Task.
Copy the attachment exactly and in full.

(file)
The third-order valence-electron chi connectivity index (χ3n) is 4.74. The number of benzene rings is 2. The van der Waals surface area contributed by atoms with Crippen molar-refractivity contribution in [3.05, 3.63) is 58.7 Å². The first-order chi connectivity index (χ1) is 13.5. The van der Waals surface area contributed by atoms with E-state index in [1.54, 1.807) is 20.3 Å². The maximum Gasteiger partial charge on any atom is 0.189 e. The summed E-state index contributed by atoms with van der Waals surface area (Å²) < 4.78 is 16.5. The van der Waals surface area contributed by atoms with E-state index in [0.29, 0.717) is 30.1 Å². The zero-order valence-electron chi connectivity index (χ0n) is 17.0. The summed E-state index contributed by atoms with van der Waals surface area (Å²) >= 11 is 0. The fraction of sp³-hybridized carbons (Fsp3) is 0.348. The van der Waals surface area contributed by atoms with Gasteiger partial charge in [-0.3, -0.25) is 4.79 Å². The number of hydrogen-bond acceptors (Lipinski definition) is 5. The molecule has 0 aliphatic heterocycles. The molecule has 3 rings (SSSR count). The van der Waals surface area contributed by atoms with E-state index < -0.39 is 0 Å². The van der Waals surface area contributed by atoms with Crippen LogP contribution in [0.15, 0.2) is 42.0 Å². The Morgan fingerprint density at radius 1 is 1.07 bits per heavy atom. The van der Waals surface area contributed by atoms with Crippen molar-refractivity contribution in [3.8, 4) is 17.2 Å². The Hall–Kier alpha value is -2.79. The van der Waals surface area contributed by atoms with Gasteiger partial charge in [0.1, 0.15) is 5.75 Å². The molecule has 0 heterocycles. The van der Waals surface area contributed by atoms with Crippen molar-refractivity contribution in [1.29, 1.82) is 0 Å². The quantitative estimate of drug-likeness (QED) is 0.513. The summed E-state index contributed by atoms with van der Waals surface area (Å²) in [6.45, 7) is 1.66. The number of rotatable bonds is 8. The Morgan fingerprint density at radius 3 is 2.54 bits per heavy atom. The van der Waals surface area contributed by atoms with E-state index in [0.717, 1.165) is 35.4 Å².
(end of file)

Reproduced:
The third-order valence-electron chi connectivity index (χ3n) is 4.74. The number of benzene rings is 2. The van der Waals surface area contributed by atoms with Crippen molar-refractivity contribution in [3.05, 3.63) is 58.7 Å². The first-order chi connectivity index (χ1) is 13.5. The van der Waals surface area contributed by atoms with E-state index in [1.54, 1.807) is 20.3 Å². The maximum Gasteiger partial charge on any atom is 0.189 e. The summed E-state index contributed by atoms with van der Waals surface area (Å²) < 4.78 is 16.5. The van der Waals surface area contributed by atoms with E-state index in [0.29, 0.717) is 30.1 Å². The zero-order valence-electron chi connectivity index (χ0n) is 17.0. The summed E-state index contributed by atoms with van der Waals surface area (Å²) >= 11 is 0. The fraction of sp³-hybridized carbons (Fsp3) is 0.348. The van der Waals surface area contributed by atoms with Gasteiger partial charge in [-0.3, -0.25) is 4.79 Å². The number of hydrogen-bond acceptors (Lipinski definition) is 5. The molecule has 0 aliphatic heterocycles. The molecule has 3 rings (SSSR count). The van der Waals surface area contributed by atoms with E-state index < -0.39 is 0 Å². The van der Waals surface area contributed by atoms with Crippen LogP contribution in [0.15, 0.2) is 42.0 Å². The Morgan fingerprint density at radius 1 is 1.07 bits per heavy atom. The van der Waals surface area contributed by atoms with Crippen molar-refractivity contribution in [3.8, 4) is 17.2 Å². The Hall–Kier alpha value is -2.79. The van der Waals surface area contributed by atoms with Gasteiger partial charge in [0.1, 0.15) is 5.75 Å². The molecule has 0 heterocycles. The van der Waals surface area contributed by atoms with Crippen molar-refractivity contribution in [1.29, 1.82) is 0 Å². The quantitative estimate of drug-likeness (QED) is 0.513. The summed E-state index contributed by atoms with van der Waals surface area (Å²) in [6.45, 7) is 1.66. The number of rotatable bonds is 8. The Morgan fingerprint density at radius 3 is 2.54 bits per heavy atom. The van der Waals surface area contributed by atoms with E-state index in [0.717, 1.165) is 35.4 Å².